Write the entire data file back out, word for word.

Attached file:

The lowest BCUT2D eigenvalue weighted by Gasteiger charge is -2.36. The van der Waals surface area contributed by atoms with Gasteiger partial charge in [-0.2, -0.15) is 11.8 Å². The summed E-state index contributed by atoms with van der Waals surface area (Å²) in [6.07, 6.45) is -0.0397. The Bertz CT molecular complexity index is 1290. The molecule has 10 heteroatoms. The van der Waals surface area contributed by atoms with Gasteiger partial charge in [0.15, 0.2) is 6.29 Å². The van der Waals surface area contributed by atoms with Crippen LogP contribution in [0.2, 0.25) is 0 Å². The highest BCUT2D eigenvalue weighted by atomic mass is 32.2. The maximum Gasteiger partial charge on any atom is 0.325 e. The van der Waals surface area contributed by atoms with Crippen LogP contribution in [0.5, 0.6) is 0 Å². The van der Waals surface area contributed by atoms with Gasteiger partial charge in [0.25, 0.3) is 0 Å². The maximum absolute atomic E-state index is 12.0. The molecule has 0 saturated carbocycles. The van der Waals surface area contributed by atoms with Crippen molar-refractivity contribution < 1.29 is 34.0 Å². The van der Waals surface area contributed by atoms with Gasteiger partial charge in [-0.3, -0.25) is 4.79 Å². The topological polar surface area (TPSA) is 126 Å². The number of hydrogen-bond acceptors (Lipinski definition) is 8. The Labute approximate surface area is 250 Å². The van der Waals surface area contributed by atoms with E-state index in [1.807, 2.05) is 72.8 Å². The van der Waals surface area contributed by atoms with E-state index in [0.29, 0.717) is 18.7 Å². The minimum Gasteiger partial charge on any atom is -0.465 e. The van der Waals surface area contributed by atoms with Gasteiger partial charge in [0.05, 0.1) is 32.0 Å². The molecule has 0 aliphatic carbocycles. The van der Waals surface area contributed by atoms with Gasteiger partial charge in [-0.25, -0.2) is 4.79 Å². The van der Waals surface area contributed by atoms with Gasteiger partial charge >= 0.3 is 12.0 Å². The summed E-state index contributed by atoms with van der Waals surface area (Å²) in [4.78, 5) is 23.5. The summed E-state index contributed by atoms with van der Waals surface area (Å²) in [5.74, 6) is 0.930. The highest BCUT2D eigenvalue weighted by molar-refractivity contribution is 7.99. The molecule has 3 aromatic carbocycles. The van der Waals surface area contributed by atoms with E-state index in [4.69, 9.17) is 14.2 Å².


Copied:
The lowest BCUT2D eigenvalue weighted by Gasteiger charge is -2.36. The van der Waals surface area contributed by atoms with Gasteiger partial charge in [-0.2, -0.15) is 11.8 Å². The summed E-state index contributed by atoms with van der Waals surface area (Å²) in [6.07, 6.45) is -0.0397. The Bertz CT molecular complexity index is 1290. The molecule has 10 heteroatoms. The van der Waals surface area contributed by atoms with Gasteiger partial charge in [0.15, 0.2) is 6.29 Å². The van der Waals surface area contributed by atoms with Crippen LogP contribution in [0.2, 0.25) is 0 Å². The highest BCUT2D eigenvalue weighted by atomic mass is 32.2. The maximum Gasteiger partial charge on any atom is 0.325 e. The van der Waals surface area contributed by atoms with Crippen LogP contribution in [0.5, 0.6) is 0 Å². The van der Waals surface area contributed by atoms with Gasteiger partial charge in [0.25, 0.3) is 0 Å². The maximum absolute atomic E-state index is 12.0. The molecule has 0 saturated carbocycles. The van der Waals surface area contributed by atoms with Crippen molar-refractivity contribution < 1.29 is 34.0 Å². The van der Waals surface area contributed by atoms with Gasteiger partial charge in [-0.3, -0.25) is 4.79 Å². The topological polar surface area (TPSA) is 126 Å². The number of hydrogen-bond acceptors (Lipinski definition) is 8. The Labute approximate surface area is 250 Å². The van der Waals surface area contributed by atoms with E-state index in [1.807, 2.05) is 72.8 Å². The van der Waals surface area contributed by atoms with E-state index in [0.29, 0.717) is 18.7 Å². The minimum Gasteiger partial charge on any atom is -0.465 e. The van der Waals surface area contributed by atoms with Gasteiger partial charge in [0.05, 0.1) is 32.0 Å². The molecule has 0 aliphatic carbocycles. The van der Waals surface area contributed by atoms with Gasteiger partial charge in [-0.25, -0.2) is 4.79 Å². The van der Waals surface area contributed by atoms with Gasteiger partial charge >= 0.3 is 12.0 Å². The summed E-state index contributed by atoms with van der Waals surface area (Å²) in [4.78, 5) is 23.5. The summed E-state index contributed by atoms with van der Waals surface area (Å²) in [5.74, 6) is 0.930. The highest BCUT2D eigenvalue weighted by molar-refractivity contribution is 7.99. The molecule has 3 aromatic carbocycles. The van der Waals surface area contributed by atoms with E-state index in [4.69, 9.17) is 14.2 Å².